NEED HELP WITH ADVOCACY IN YOUR STATE?
Visit our State Advocacy Resource Page
– Scroll down and review the UMDF Legislative Tracker to see all state and federal legislation that impacts the Mitochondrial Disease Community.
– Scroll down for the UMDF Advocacy Tool Kit and meeting preparation sheets should you schedule a meeting with elected officials.
– Can’t find what you need? Contact UMDF via email or call 888-317-8633
REMEMBER — We can only help support statewide efforts that you tell UMDF about. Let us know about any pending legislation you secured or bills that need state and community support. With that information, we can help mobilize the entire community in your state through eblasts and other ways to garner support and help you be successful!
UMDF IS WATCHING THE FOLLOWING STATE LEVEL LEGISLATION
Make sure you take action in the UMDF Advocacy Action Center on state issues that apply to you!
Check back for the introduction of new bills for the 2019-20 session.
UMDF LEGISLATION TRACKER
Use this tool to review and research important state and federal legislation for our community.
Share your voice for our community during “Awareness Week”!
Make sure you visit the UMDF Advocacy Action Center and let your voice be heard on these important issues!
This bipartisan legislation was introduced by Congressman. Andre Carson (D-IN) and by Congressman Ryan Costello (R-PA) on Rare Disease Day, February 28, 2018. As patients and caregivers, we find it incredibly difficult to find a way to get an accurate diagnosis or treatment. it expired on December 31, 2018. We will let you know when it is re-introduced and how you can support.
The RARE Act will help our community and 10 million Americans nationwide who are impacted by rare disease. It will enhance an existing and successful program of the National Institutes of Health (NIH), the Rare Diseases Clinical Research Network. This unique Network is made up of 21 research ‘centers of excellence’ studying rare diseases in an interdisciplinary way, working with patients and others on clinical studies and other research.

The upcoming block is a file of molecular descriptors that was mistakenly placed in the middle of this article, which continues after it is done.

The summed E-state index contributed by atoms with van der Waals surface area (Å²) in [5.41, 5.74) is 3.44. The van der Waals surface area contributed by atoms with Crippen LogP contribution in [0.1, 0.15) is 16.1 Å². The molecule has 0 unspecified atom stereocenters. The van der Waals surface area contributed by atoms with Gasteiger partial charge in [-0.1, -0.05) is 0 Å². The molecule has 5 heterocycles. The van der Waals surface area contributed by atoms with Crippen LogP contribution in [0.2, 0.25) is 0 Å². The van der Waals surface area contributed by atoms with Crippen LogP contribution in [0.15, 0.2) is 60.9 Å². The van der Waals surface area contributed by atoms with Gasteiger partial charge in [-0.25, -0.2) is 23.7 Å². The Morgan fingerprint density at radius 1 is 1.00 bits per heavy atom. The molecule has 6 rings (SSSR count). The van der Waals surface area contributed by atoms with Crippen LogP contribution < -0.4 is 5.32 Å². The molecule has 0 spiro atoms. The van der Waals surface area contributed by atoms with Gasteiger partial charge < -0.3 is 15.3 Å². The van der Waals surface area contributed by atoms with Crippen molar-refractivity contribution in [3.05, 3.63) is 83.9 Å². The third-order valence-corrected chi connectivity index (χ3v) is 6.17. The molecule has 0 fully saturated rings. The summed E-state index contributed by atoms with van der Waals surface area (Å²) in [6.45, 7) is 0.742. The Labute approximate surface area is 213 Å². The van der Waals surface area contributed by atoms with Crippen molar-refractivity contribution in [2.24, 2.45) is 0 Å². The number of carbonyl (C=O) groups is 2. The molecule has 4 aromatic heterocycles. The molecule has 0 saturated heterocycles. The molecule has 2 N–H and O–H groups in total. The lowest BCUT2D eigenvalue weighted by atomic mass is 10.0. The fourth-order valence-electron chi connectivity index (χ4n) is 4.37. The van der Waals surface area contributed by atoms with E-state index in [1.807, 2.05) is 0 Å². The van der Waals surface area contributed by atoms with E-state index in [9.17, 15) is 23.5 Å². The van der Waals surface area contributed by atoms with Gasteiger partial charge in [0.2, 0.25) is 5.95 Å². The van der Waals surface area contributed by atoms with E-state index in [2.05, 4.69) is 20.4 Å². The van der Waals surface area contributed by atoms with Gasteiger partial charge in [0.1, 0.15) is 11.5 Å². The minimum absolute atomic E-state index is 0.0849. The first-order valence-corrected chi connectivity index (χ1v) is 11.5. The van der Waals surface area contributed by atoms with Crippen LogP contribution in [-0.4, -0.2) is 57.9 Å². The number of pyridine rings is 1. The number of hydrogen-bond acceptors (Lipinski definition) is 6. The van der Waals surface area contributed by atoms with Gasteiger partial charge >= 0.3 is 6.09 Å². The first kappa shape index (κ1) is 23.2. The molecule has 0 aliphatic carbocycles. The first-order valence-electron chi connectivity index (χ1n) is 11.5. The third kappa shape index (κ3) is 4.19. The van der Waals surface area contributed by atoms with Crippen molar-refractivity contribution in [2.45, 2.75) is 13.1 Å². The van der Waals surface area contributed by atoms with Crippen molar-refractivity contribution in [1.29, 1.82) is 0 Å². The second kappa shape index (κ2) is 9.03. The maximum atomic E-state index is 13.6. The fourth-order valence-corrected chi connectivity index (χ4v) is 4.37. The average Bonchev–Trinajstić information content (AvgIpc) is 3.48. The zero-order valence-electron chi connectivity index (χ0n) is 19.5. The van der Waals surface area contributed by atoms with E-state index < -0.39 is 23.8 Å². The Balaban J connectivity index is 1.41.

HR 5062 – Advancing Access to Precision Medicine Act
Rep. Eric Swalwell (CA-15) introduced the bipartisan Advancing Access to Precision Medicine Act, to push forward use of genetic and genomic testing to improve and save lives. The bill’s original cosponsors are Rep. John Shimkus (IL-15), Rep. Scott Peters (CA-52), Rep. Erik Paulsen (MN-03), and Rep. Juan Vargas (CA-51). This bill expired on December 31, 2018. Check back and we will let you know if it is to be reintroduced.
Innovation in genomics has presented new opportunities to diagnose and treat genetic disorders most rare diseases, as well as to predict predisposition to a disease. Genetic and genomic tests have the potential to further the emerging field of precision medicine – the customization of healthcare, with medical decisions, treatments, practices, or products tailored to the individual patient – and to cut health care costs by allowing better diagnoses and consideration of preventive measures.
But barriers including the lack of insurance coverage and inability to see relevant health professionals often impede access to genetic and genomic testing. The opportunity for a healthier America will be limited in the future unless patients have affordable access to such testing. With last year’s enactment of the 21st Century Cures Act – which streamlines the Food and Drug Administration’s drug and medical device approval process, and advances the Precision Medicine Initiative and Cancer Moonshot – we must do more to ensure innovative technologies are used effectively.
The Advancing Access to Precision Medicine Act would direct the Department of Health and Human Services to enter into an agreement with the National Academy of Medicine to develop recommendations on how the federal government may reduce barriers to the utilization of genetic and genomic testing.
The bill also would let states to apply for an exception to the federal medical assistance percentage rate (FMAP) to provide whole genome sequencing clinical services for certain children on Medicaid who have an unresolved disease that is suspected to have a genetic cause. The purpose is to study whether such services help settle a child’s diagnostic odyssey, improve clinical outcomes, and ultimately reduce program expenditures.